Americans are aging, and more and more of us are being forced to go without health insurance. That means the burden on hospital emergency room care is increasing. Some states do better than others in providing this ER care.
The American College of Emergency Physicians has done a study of ER care and given each state a grade. you can find your state’s grade by clicking on this map.
I was very surprised to see that Texas has a grade of “C” in this study, because emergency room care in Texas is a cruel joke to the poor people who are forced to seek such care. Then I read the Texas report, and learned the reason Texas was graded so highly. The ER care joke is even more cruel than I thought. Texas received extra points because we have the most restrictive medical malpractice law in the country! Excerpts from the report:
Texas Compared with the Nation: Texas ranked 21st in the nation with an overall C grade for its support of an emergency care system to meet the needs of its residents. Its score was helped by an outstanding grade for its Medical Liability Environment. No state performed better in that important category than the Lone Star State. But Texas’ overall grade was hurt by a poor performance in Access to Emergency Care.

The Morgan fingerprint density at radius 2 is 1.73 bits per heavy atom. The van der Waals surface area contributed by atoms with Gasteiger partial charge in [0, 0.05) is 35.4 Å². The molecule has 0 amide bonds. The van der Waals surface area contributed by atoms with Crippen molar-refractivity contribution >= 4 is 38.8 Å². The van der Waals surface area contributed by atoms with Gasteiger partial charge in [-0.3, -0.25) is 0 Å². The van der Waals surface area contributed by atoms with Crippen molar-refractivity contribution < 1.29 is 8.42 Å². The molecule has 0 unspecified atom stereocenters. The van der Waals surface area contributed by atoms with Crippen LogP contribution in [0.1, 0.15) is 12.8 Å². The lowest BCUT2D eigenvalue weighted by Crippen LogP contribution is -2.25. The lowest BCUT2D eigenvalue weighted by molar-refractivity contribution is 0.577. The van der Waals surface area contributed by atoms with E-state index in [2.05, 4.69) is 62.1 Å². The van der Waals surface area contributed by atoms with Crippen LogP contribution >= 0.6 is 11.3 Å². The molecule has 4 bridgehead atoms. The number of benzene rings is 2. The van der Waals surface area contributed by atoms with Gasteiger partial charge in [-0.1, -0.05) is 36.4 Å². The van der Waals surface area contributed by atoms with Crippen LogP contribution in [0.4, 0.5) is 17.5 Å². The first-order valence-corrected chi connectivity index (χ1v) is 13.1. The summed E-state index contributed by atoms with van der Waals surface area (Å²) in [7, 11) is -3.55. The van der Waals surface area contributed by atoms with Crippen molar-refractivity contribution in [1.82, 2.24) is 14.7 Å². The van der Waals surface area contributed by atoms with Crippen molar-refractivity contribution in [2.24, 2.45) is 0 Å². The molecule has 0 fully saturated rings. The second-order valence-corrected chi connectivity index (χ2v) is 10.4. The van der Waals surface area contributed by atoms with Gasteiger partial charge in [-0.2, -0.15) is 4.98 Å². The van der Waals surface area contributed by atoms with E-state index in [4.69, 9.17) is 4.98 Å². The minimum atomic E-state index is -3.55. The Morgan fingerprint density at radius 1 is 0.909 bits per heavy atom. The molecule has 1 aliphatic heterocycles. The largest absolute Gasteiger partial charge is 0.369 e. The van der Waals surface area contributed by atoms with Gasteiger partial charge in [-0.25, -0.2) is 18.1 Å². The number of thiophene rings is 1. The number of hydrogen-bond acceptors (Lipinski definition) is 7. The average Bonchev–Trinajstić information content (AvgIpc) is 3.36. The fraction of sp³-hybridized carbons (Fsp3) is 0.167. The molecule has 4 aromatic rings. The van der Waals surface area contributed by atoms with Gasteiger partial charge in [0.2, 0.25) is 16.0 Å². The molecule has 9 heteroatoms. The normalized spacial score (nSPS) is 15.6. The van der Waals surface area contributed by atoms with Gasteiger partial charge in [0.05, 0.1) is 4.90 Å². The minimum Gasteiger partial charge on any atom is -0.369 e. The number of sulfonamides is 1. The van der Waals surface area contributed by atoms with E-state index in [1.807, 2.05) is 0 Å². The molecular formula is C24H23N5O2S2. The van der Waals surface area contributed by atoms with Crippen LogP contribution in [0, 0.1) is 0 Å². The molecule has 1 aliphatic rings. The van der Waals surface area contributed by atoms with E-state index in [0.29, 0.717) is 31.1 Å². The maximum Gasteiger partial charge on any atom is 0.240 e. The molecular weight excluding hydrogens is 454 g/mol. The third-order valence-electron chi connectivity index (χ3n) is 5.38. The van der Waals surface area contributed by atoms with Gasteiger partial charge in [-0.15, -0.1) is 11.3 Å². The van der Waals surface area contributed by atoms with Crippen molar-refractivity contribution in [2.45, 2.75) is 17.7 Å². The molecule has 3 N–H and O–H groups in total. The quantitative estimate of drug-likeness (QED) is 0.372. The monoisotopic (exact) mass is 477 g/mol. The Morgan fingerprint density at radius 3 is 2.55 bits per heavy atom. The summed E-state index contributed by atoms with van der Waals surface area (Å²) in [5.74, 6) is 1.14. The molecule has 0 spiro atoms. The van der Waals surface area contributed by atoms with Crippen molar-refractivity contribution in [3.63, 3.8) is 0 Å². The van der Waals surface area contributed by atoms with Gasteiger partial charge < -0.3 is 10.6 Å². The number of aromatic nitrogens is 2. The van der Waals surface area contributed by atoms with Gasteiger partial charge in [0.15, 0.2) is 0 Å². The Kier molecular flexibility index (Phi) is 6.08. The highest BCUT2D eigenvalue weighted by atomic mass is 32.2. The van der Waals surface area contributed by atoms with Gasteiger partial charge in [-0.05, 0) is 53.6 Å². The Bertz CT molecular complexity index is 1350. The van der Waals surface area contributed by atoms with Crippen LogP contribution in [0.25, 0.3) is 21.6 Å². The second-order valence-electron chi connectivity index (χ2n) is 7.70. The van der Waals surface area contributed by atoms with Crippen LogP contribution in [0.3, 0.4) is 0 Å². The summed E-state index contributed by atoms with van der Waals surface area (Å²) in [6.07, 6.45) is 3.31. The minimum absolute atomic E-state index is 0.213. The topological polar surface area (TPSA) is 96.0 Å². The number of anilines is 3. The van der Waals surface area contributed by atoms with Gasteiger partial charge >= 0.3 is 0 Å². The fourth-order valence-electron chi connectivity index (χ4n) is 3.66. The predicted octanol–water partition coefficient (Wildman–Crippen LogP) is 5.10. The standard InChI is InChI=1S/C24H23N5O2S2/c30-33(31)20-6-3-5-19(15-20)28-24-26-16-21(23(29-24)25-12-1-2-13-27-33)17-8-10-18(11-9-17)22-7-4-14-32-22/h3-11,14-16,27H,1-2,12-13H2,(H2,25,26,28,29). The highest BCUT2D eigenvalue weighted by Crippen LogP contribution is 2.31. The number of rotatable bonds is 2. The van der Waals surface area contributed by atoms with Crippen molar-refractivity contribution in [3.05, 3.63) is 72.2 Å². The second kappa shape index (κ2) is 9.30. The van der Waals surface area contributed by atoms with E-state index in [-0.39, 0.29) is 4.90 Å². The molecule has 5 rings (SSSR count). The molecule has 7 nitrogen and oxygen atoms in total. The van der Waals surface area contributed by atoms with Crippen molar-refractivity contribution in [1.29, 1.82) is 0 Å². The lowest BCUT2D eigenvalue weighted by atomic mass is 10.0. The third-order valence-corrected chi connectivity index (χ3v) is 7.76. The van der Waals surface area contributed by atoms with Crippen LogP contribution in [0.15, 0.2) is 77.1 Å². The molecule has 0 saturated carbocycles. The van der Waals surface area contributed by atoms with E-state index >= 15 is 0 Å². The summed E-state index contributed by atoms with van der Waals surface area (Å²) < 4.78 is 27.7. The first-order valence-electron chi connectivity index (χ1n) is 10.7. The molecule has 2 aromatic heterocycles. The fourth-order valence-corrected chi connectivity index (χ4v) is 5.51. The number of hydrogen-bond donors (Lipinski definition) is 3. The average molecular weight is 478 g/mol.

Problems: Texas has the highest rate of uninsured residents in the nation. Considering uninsured patients often wait until they are very sick before turning to emergency departments for care, the state’s hospitals provide a great deal of uncompensated medical services, yet the state’s spending on hospital care ranks near the bottom in the nation (41st). The lack of funding further reduces resources for already overcrowded emergency departments. This is evident in the state’s shortage of board-certified emergency physicians (44th) and registered nurses (48th) available to meet the needs of its residents.
Texas also fell below average in the categories of Quality and Patient Safety and Public Health and Injury Prevention. The state fell short in its percentage of population with access to advanced life support ambulance services (47th) and its percentage of pre-hospital personnel with access to online medical direction (42nd). Texas also ranked in the bottom 10 in immunization of children and seniors.
Good News: Texas is the paragon for medical liability reform due to its $250,000 cap on non-economic damages. In addition, state lawmakers have adopted helpful measures such as liability protection in emergency care and joint liability reform.